said Monday that a final data analysis backs up a previous finding that its heart drug AGI-1067 is removing plaque from clogged arteries. But shares of the drugmaker fell, in part, because the amount of arterial plaque reduction was lower than expected.
AtheroGenics shares were down $4.74, or 15%, in recent trading.
AGI-1067 is a pill that aims to reduce the level of fatty plaque deposits (artherosclerosis) in a person's arteries, thereby lowering the risk of heart attack. The potential market for such a drug is enormous, considering that cholesterol-lowering statin drugs like
Lipitor (the world's top-selling drug with more than $10 billion in annual sales) only slow or halt the progression of heart disease. At best, Lipitor reduces plaque volume by a very small amount. AtheroGenics believes that AGI-1067 will have a much more significant impact on arterial plaque, and in a shorter period of time.
But AGI-1067 has been dogged by controversy ever since AtheroGenics released
interim results from a phase II study known as CART 2 in late September. While AtheroGenics claimed that the interim analysis was positive, critics charged the company with manipulating results in the drug's favor. It was hoped that final data from the CART 2 study would settle the argument.
Data Are Final, but There's More Debate
Monday, those final CART 2 study results were made public, but it doesn't appear as if the controversy over AGI-1067 will subside any time soon.
AtheroGenics said that AGI-1067 was able to reduce the level of arterial plaque by an average of 2.3% over 12 months, a statistically significant amount when compared with the patients' own baseline measurements. Patients in the placebo arm of the study saw only 0.8% reduction in their plaque levels from baseline.
While patients taking AGI-1067 did better than patients in the placebo arm of the study, the relative benefit between the two groups was not statistically significant, AtheroGenics said.
Furthermore, the data from the final analysis were worse than what was reported previously. In the interim analysis, conducted on fewer patients, AGI-1067 produced a 3.8% reduction in arterial plaque.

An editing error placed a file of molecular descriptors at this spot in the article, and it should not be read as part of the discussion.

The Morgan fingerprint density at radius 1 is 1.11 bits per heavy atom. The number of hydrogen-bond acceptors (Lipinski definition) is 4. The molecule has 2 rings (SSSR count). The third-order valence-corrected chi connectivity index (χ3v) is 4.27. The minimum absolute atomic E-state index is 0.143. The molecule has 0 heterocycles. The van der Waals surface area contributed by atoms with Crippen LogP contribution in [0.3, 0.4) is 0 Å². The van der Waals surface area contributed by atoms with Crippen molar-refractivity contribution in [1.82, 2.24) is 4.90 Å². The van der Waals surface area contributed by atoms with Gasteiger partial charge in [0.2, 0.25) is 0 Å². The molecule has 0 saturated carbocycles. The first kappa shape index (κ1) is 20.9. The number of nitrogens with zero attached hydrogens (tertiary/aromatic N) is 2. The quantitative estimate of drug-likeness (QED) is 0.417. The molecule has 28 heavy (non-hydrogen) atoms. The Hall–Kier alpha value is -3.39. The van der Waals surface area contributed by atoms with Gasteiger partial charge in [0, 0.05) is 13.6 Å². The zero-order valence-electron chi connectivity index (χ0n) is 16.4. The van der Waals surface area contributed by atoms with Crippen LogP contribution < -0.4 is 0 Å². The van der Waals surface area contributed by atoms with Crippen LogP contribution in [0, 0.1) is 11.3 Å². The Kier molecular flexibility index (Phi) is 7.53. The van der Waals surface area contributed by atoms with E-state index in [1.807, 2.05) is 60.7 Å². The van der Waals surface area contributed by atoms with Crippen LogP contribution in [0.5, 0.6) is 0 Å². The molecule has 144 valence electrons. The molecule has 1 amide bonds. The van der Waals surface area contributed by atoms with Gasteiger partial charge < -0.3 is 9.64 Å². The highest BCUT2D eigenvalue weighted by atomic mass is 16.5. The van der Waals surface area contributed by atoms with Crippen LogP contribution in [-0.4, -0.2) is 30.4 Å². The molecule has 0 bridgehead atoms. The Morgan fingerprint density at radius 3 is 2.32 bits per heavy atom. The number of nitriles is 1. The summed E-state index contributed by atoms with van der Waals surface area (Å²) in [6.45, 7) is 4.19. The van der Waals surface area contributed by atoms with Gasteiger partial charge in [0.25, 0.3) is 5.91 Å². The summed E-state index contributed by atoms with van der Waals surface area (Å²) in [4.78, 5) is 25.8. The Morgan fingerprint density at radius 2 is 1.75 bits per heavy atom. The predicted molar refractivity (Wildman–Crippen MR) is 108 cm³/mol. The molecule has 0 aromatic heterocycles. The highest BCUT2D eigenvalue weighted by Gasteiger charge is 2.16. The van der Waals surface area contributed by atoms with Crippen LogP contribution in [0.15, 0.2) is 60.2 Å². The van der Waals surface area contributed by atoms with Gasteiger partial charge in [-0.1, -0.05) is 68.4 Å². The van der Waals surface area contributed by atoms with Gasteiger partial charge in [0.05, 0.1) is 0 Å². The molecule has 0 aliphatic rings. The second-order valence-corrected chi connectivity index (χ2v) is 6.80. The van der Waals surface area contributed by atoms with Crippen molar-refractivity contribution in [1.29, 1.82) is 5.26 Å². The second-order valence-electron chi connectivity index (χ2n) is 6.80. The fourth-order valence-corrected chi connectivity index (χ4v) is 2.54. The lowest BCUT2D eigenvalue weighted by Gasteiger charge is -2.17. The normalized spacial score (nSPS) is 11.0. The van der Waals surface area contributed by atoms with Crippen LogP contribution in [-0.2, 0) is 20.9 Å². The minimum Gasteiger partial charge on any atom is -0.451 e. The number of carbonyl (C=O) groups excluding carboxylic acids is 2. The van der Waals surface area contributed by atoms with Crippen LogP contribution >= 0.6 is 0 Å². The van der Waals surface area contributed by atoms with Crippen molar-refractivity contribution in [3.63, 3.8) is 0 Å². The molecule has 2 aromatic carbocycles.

AtheroGenics said that treatment with AGI-1067 also produced a statistically significant reduction in levels of myeloperoxidase (MPO), an inflammatory biomarker that correlates with future cardiovascular events. High levels of MPO have been linked to increased risk of heart attack, the company said.
But the company did not present any data linking AGI-1067 to reductions in C-reactive protein, a much more widely recognized clinical biomarker for inflammation and cardiovascular risk.
As with the interim analysis, the final analysis was conducted at two leading hospitals -- Montreal Heart Institute and the Cleveland Clinic. The confirmatory analysis conducted by the Cleveland Clinic, not prespecified in the study's protocol, was one of the reasons some critics felt the AGI-10687 data were misleading, especially because doctors at Cleveland Clinic eliminated some patients from the study because their arterial scans were not readable.
In September, Dr. Steven Nissen of the Cleveland Clinic defended his role in analyzing AGI-1067, calling the drug promising if data could be verified in a late-stage study. But Dr. Eric Topol, another leading cardiologist from the Cleveland Clinic, criticized AtheroGenics and the way CART 2 data were analyzed.
There was no comment Monday from Nissen in AtheroGenics' press release and he was missing from the company's conference call. But Dr. Jean Claude Tardif of Montreal Heart, the lead investigator in the CART 2 study, was supportive.
"Given the regression signal in the AGI-1067 group, as well as the drug's ability to reduce myeloperoxidase, a biomarker closely associated with major adverse cardiac events, I believe we have enhanced our chances of seeing positive results in the phase III ARISE trial," he said.
AtheroGenics is already conducting a phase III study of AGI-1067, dubbed ARISE, which strives to show that the drug's ability to reduce plaque volume will lead to a real-world benefit for patients, measured by a reduction in cardiac-related illness such as heart attack. Investors have been so keyed on the CART 2 study because it was thought that positive data raised the odds that ARISE also will be successful. If ARISE is positive, AGI-1067 likely will be approved and stands a good chance of becoming the next blockbuster heart disease drug with multibillion-dollar sales potential.
Last December, Pfizer purchased Esperion Therapeutics for $1.3 billion in order to acquire that company's experimental plaque-busting heart drug. If AGI-1067 turns out to be just as good or better, Big Pharma likely will beat down AtheroGenics' door to acquire the company.
Adam Feuerstein writes regularly for RealMoney.com. In keeping with TSC's editorial policy, he doesn't own or short individual stocks, although he owns stock in TheStreet.com. He also doesn't invest in hedge funds or other private investment partnerships. He invites you to send your feedback to